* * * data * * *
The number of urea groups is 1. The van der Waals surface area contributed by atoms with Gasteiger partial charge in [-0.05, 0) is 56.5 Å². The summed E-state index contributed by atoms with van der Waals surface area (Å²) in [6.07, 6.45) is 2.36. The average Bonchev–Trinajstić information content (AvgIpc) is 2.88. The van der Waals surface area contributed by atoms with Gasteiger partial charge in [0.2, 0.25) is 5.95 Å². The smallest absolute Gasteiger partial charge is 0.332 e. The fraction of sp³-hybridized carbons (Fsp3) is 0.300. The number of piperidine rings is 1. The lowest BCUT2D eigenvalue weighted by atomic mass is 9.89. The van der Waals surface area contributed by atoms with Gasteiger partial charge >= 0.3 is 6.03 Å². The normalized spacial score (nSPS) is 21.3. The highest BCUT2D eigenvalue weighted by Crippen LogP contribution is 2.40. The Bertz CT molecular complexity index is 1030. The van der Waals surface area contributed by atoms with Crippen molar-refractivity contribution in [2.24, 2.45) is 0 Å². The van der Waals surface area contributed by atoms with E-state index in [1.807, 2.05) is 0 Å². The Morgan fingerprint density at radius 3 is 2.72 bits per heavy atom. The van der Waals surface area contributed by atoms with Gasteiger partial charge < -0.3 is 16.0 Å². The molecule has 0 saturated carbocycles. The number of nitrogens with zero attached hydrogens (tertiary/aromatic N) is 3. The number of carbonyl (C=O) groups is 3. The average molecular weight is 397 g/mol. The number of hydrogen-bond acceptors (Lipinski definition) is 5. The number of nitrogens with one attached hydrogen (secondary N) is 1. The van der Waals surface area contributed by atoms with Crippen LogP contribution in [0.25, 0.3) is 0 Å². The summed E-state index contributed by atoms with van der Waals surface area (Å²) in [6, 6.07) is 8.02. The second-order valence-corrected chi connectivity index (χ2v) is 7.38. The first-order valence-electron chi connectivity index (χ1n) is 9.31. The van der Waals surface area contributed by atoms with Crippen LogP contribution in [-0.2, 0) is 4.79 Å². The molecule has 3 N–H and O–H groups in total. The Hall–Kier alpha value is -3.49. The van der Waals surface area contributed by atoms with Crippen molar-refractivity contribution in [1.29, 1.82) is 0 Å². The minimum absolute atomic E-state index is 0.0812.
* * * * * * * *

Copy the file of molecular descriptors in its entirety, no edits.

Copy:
The number of urea groups is 1. The van der Waals surface area contributed by atoms with Gasteiger partial charge in [-0.05, 0) is 56.5 Å². The summed E-state index contributed by atoms with van der Waals surface area (Å²) in [6.07, 6.45) is 2.36. The average Bonchev–Trinajstić information content (AvgIpc) is 2.88. The van der Waals surface area contributed by atoms with Gasteiger partial charge in [0.2, 0.25) is 5.95 Å². The smallest absolute Gasteiger partial charge is 0.332 e. The fraction of sp³-hybridized carbons (Fsp3) is 0.300. The number of piperidine rings is 1. The lowest BCUT2D eigenvalue weighted by atomic mass is 9.89. The van der Waals surface area contributed by atoms with Gasteiger partial charge >= 0.3 is 6.03 Å². The normalized spacial score (nSPS) is 21.3. The highest BCUT2D eigenvalue weighted by Crippen LogP contribution is 2.40. The Bertz CT molecular complexity index is 1030. The van der Waals surface area contributed by atoms with Crippen molar-refractivity contribution in [2.24, 2.45) is 0 Å². The van der Waals surface area contributed by atoms with E-state index in [1.807, 2.05) is 0 Å². The Morgan fingerprint density at radius 3 is 2.72 bits per heavy atom. The van der Waals surface area contributed by atoms with Gasteiger partial charge < -0.3 is 16.0 Å². The molecule has 0 saturated carbocycles. The number of nitrogens with zero attached hydrogens (tertiary/aromatic N) is 3. The number of carbonyl (C=O) groups is 3. The average molecular weight is 397 g/mol. The number of hydrogen-bond acceptors (Lipinski definition) is 5. The number of nitrogens with one attached hydrogen (secondary N) is 1. The van der Waals surface area contributed by atoms with Crippen LogP contribution in [0.25, 0.3) is 0 Å². The summed E-state index contributed by atoms with van der Waals surface area (Å²) in [6, 6.07) is 8.02. The second-order valence-corrected chi connectivity index (χ2v) is 7.38. The first-order valence-electron chi connectivity index (χ1n) is 9.31. The van der Waals surface area contributed by atoms with Crippen LogP contribution in [-0.2, 0) is 4.79 Å². The molecule has 3 N–H and O–H groups in total. The Hall–Kier alpha value is -3.49. The van der Waals surface area contributed by atoms with Crippen molar-refractivity contribution in [1.29, 1.82) is 0 Å². The minimum absolute atomic E-state index is 0.0812.